130. Jane says

    I made this bread exactly as in the recipe. The bread tastes great and is soft. BUT I did not get the oven rise so I should have let it rise more before putting it in the oven. I also think that 3 cups of flour is too much for a 9×5 the loaf is very heavy. I think 2 or maybe 2.5 would be a better choice. I am going to give it a second try as in the recipe but let it rise longer before putting in oven. The only thing I did wrong was to scald the milk by accident but I did let it cool before adding yeast and honey. I do believe this is a great recipe as the texture and taste is very good. I just need to “tweak” it.

    Thanks so much for posting it…..

    • Suzanne de Beaumont says

      If it didn’t rise in the oven its because you let it rise too much before. I know that doesn’t seem right but this dough doesn’t act like regular bread dough with wheat.

      If you let it proof for only 30 to 40 minutes it will rise in the oven.

  131. jane says

    Hi again,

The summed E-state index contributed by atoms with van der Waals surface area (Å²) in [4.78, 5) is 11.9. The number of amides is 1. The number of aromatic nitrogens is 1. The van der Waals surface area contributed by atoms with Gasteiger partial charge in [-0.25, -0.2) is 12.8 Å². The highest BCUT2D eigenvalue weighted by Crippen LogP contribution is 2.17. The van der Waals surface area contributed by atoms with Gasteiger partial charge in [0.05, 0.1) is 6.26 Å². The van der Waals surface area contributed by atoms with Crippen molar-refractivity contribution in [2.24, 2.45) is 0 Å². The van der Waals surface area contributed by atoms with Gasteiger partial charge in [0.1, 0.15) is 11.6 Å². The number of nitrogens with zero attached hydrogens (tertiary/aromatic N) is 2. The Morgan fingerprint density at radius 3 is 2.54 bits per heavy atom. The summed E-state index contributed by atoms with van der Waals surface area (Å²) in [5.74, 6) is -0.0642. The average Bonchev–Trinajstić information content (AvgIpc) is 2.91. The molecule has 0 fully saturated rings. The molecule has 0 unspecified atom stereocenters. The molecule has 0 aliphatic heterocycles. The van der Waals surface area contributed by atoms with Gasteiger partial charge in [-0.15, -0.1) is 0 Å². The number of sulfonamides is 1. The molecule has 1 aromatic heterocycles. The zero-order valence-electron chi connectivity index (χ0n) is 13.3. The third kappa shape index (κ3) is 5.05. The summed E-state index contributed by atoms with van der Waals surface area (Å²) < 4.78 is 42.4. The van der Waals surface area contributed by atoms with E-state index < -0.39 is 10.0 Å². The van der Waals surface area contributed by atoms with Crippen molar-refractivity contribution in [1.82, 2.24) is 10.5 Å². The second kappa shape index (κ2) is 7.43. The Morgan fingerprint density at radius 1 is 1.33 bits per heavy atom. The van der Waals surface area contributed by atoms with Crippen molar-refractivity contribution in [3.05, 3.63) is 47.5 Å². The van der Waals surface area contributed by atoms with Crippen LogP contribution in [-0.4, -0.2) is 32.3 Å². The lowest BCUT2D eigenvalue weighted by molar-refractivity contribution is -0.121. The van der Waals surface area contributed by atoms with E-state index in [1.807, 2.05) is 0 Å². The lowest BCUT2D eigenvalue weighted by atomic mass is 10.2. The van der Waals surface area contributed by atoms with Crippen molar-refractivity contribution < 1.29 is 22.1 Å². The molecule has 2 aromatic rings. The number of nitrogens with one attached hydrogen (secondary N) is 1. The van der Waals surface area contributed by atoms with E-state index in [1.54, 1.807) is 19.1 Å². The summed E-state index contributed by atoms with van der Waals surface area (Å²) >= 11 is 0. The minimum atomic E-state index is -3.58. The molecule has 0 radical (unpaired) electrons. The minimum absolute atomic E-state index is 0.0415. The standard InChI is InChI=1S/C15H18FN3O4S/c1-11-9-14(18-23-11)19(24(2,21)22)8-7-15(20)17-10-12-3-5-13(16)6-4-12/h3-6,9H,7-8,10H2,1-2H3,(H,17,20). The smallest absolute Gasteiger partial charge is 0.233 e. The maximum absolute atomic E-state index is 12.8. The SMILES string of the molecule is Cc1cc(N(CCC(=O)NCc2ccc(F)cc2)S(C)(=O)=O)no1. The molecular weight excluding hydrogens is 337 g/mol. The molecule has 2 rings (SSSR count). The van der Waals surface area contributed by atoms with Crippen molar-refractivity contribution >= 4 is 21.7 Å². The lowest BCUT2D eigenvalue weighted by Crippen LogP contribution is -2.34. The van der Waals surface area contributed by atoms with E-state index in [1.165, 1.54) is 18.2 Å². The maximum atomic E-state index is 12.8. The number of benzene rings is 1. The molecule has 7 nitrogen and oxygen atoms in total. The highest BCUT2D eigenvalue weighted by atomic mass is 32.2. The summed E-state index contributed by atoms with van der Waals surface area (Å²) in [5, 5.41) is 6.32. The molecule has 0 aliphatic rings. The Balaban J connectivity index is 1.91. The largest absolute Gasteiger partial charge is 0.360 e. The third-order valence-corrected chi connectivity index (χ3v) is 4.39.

I let it rise for 20 mins and it was at the top of a 9×5 pan. I went off your description of not letting it go over the top for support reasons. Also the loaf is very heavy so it seems that I would want to use less flour or make a smaller version of the recipe. The “flour” mix might also be the culprit as I noticed different colors of flour towards the bottom of my mixer. I let it mix for 4 mins (flour mix). Is there a way to make a 2 cup loaf instead of 3 and can we just add dry ingredients directly instead of pre-mixing flour mix? That way I know all things are in the dough instead of having left over flour mix.

    Dont get me wrong I love this bread and the taste. I just need to figure out what I did wrong and fix it. I will make another load tomorrow with smaller quantities and post back. I coated the top with butter while it was cooling down to soften the crust and it tastes great.

    • Suzanne de Beaumont says

      All I can think of is that your oven isn’t hot enough. I set mine at 375. But if it weren’t hot enough it wouldn’t get to 210 so quickly. It takes my loaves at least 45 minutes to get to 210. Wish I could be of more help.

    • says